Sep 01, 2020
How Many Jurors Does It Take to Overrule a Precedent? Ramos v. Louisiana and Stare Decisis
Sep 01, 2020
By Andrew J. Chan & Alex D.W. Promm
In its recently ended term, the Supreme Court held that the Sixth Amendment right to a jury trial, incorporated against the states, requires a unanimous verdict to convict a defendant of a serious offense in state court. (Ramos v. Louisiana, 140 S. Ct. 1390 (2020).) The case generated substantial interest even though only two states permitted non-unanimous verdicts (the other was Oregon). Why? Because the case involved overruling a precedent, Apodaca v. Oregon, (1972) 406 U.S. 404, and offers an opportunity to read the judicial tea leaves for how the justices’ views on stare decisis might apply to other precedents, Roe v. Wade among them.i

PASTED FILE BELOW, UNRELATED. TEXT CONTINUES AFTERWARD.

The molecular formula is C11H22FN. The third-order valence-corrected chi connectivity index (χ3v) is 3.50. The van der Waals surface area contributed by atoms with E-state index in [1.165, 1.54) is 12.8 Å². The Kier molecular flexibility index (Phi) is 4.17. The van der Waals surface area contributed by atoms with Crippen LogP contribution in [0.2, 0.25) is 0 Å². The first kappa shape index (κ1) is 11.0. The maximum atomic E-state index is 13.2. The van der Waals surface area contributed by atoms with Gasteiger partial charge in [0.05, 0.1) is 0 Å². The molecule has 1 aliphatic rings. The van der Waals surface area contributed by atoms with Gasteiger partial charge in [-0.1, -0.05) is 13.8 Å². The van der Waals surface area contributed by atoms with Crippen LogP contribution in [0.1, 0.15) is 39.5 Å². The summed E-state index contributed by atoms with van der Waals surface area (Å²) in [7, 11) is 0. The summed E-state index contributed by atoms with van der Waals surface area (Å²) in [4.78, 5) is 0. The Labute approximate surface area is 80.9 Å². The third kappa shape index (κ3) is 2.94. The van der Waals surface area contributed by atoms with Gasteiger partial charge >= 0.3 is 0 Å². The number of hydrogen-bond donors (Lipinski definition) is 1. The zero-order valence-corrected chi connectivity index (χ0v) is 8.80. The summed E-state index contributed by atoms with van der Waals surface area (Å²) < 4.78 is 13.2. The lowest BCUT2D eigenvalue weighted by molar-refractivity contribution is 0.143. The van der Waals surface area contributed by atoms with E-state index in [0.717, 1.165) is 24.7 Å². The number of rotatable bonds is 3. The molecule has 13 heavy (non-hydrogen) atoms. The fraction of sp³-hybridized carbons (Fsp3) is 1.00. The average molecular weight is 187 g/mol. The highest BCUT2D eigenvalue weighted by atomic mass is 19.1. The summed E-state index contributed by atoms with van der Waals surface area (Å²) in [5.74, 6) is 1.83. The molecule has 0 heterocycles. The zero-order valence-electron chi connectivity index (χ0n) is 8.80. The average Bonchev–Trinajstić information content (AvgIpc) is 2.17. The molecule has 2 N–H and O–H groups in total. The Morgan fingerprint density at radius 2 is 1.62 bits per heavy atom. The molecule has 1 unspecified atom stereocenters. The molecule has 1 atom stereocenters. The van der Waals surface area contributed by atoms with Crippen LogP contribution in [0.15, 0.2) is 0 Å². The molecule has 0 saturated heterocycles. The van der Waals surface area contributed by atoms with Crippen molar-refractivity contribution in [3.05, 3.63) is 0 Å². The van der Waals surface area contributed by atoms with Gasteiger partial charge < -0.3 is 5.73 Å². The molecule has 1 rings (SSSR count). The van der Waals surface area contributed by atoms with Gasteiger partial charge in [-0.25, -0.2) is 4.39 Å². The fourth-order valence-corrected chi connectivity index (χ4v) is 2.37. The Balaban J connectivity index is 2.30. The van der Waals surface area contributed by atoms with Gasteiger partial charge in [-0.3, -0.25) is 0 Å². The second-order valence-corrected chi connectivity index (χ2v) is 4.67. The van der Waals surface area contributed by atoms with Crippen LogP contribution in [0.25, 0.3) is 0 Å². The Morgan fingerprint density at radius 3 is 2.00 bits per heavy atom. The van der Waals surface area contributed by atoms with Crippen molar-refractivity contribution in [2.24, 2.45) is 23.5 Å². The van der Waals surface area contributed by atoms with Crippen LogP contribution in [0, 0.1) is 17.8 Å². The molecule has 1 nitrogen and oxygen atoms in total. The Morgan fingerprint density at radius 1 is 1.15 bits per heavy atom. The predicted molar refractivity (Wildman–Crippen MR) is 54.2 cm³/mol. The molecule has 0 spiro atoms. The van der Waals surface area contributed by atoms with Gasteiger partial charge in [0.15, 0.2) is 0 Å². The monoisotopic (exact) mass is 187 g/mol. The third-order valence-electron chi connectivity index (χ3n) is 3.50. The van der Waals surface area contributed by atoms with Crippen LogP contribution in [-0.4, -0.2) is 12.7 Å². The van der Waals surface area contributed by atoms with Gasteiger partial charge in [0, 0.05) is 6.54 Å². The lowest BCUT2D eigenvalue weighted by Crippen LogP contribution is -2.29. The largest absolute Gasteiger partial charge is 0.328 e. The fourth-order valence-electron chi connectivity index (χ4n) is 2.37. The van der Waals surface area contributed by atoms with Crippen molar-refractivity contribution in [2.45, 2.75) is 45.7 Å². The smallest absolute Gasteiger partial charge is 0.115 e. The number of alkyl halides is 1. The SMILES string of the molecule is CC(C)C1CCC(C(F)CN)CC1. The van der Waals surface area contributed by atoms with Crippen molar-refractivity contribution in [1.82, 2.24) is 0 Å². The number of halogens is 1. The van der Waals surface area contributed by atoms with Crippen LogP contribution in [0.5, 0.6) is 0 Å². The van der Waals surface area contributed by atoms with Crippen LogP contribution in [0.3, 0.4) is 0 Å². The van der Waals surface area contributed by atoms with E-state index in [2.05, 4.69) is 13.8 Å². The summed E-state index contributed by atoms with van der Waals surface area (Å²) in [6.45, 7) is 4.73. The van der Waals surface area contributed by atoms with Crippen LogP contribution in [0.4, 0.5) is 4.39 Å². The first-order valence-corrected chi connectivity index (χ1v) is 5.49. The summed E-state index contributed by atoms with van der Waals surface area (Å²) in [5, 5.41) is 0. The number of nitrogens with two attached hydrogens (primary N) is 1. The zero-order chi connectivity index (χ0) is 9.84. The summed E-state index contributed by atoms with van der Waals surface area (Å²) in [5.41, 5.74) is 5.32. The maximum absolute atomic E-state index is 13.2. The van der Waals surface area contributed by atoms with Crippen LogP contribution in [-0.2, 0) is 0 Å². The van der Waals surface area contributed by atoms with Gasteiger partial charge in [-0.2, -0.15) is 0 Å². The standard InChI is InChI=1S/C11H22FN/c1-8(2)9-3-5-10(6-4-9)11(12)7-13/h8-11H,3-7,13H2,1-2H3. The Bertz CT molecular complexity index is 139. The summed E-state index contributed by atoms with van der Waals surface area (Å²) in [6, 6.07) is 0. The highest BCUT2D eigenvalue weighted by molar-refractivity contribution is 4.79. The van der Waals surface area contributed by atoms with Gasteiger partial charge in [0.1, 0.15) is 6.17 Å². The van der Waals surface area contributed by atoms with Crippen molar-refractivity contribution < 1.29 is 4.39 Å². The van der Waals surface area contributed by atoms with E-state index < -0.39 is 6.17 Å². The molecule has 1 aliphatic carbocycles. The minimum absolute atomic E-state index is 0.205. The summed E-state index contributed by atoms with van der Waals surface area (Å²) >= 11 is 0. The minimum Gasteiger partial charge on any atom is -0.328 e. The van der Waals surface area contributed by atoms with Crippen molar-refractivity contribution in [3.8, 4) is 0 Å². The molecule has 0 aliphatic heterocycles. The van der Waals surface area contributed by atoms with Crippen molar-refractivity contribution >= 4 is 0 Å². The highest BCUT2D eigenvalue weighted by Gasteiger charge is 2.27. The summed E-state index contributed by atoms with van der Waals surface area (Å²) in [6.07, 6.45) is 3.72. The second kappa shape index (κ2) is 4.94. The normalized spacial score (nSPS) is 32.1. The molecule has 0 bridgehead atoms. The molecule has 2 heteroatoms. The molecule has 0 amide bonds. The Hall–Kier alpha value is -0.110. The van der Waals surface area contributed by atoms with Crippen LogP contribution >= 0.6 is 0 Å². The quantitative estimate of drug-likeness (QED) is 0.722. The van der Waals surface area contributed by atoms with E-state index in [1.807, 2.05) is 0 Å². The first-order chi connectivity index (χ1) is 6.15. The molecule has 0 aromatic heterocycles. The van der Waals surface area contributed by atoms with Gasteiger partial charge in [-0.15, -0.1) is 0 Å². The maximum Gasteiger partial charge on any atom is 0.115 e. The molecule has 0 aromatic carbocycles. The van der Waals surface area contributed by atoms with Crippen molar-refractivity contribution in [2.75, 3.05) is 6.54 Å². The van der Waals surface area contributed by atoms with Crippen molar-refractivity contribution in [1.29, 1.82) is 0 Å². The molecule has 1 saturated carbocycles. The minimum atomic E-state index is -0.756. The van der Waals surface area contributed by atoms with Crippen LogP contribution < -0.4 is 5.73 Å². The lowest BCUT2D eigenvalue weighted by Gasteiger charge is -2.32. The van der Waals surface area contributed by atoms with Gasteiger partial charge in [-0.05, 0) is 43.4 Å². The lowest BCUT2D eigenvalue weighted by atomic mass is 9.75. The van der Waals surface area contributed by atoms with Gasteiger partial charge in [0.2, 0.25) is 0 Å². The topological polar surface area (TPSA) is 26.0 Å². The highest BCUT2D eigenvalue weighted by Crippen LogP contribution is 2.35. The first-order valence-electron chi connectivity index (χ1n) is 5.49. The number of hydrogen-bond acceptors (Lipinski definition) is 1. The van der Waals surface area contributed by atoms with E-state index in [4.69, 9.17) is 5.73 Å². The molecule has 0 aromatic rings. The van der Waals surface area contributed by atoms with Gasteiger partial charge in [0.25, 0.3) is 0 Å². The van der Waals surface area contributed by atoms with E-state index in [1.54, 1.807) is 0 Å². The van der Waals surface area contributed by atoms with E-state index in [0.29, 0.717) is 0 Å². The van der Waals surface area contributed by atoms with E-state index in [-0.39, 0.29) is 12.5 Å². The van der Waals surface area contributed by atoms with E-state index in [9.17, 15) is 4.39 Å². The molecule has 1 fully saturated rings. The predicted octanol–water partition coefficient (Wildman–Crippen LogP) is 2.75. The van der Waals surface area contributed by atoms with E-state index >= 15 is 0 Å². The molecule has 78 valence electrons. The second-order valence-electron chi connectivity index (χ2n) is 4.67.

While precedents warrant deep respect because they embody the considered views of those who have come before, stare decisis has never been treated as “an inexorable command.” (Pearson v. Callahan, 555 U.S. 223, 233 (2009).) It is at its weakest when the Court interprets the Constitution (as opposed to a statute) because a mistaken judicial interpretation of the Constitution is often practically impossible to correct through other means. (Ramos, 140 S. Ct. at 1404; Agostini v. Felton, 521 U.S. 203, 235 (1997); Payne v. Tennessee, 501 U.S. 808, 828 (1991).) As Justice Gorsuch said in his opinion in Ramos, stare decisis is not supposed to be, “the art of methodically ignoring what everyone knows to be true.” (Ramos, 140 S. Ct. at 1405.)
The Court traditionally considers the following factors when it revisits precedent:
(1) The quality of the decision’s reasoning;
(2) Its consistency with related decisions;
(3) Legal developments since the decision; and
(4) Reliance on the decision.
(Ramos, 140 S. Ct. at 1404; Franchise Tax Bd. of Cal. v. Hyatt, 139 S. Ct. 1485, 1499 (2019).)